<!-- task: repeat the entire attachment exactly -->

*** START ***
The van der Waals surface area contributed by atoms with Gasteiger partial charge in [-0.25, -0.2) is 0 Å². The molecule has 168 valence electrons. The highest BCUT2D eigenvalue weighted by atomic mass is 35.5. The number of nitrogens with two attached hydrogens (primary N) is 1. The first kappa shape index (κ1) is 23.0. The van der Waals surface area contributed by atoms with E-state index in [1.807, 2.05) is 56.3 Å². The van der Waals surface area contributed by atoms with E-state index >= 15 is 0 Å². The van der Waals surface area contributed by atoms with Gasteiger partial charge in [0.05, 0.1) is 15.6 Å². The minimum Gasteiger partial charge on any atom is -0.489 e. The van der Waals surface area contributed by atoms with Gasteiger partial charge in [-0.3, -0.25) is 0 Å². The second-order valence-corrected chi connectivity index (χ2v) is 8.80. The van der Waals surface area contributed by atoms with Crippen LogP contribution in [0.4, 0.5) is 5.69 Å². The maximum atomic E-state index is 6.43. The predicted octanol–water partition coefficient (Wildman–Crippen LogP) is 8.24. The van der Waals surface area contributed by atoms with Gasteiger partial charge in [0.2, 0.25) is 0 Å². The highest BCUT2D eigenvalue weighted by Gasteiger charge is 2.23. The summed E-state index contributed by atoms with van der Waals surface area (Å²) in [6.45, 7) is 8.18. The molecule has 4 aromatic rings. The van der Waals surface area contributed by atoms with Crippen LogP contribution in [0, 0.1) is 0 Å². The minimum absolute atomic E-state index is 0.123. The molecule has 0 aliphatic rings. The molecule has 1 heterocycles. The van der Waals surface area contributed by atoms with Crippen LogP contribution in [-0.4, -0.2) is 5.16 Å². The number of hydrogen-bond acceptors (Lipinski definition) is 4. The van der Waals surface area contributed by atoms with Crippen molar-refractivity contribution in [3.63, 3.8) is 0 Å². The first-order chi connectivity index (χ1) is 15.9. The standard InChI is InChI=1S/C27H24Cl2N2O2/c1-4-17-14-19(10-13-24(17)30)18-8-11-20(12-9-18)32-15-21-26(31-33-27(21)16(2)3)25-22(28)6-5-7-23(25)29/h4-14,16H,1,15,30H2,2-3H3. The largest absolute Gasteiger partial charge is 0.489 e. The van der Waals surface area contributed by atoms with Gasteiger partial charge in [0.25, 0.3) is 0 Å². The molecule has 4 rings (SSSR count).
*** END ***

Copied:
The van der Waals surface area contributed by atoms with Gasteiger partial charge in [-0.25, -0.2) is 0 Å². The molecule has 168 valence electrons. The highest BCUT2D eigenvalue weighted by atomic mass is 35.5. The number of nitrogens with two attached hydrogens (primary N) is 1. The first kappa shape index (κ1) is 23.0. The van der Waals surface area contributed by atoms with E-state index in [1.807, 2.05) is 56.3 Å². The van der Waals surface area contributed by atoms with E-state index >= 15 is 0 Å². The van der Waals surface area contributed by atoms with Gasteiger partial charge in [0.05, 0.1) is 15.6 Å². The minimum Gasteiger partial charge on any atom is -0.489 e. The van der Waals surface area contributed by atoms with Gasteiger partial charge in [-0.3, -0.25) is 0 Å². The second-order valence-corrected chi connectivity index (χ2v) is 8.80. The van der Waals surface area contributed by atoms with Crippen LogP contribution in [0.4, 0.5) is 5.69 Å². The maximum atomic E-state index is 6.43. The predicted octanol–water partition coefficient (Wildman–Crippen LogP) is 8.24. The van der Waals surface area contributed by atoms with Gasteiger partial charge in [0.2, 0.25) is 0 Å². The highest BCUT2D eigenvalue weighted by Gasteiger charge is 2.23. The summed E-state index contributed by atoms with van der Waals surface area (Å²) in [6.45, 7) is 8.18. The molecule has 4 aromatic rings. The van der Waals surface area contributed by atoms with Crippen LogP contribution in [0, 0.1) is 0 Å². The minimum absolute atomic E-state index is 0.123. The molecule has 0 aliphatic rings. The molecule has 1 heterocycles. The van der Waals surface area contributed by atoms with Crippen LogP contribution in [-0.4, -0.2) is 5.16 Å². The number of hydrogen-bond acceptors (Lipinski definition) is 4. The van der Waals surface area contributed by atoms with Crippen molar-refractivity contribution in [3.63, 3.8) is 0 Å². The first-order chi connectivity index (χ1) is 15.9. The standard InChI is InChI=1S/C27H24Cl2N2O2/c1-4-17-14-19(10-13-24(17)30)18-8-11-20(12-9-18)32-15-21-26(31-33-27(21)16(2)3)25-22(28)6-5-7-23(25)29/h4-14,16H,1,15,30H2,2-3H3. The largest absolute Gasteiger partial charge is 0.489 e. The van der Waals surface area contributed by atoms with Gasteiger partial charge in [0.25, 0.3) is 0 Å². The molecule has 4 rings (SSSR count).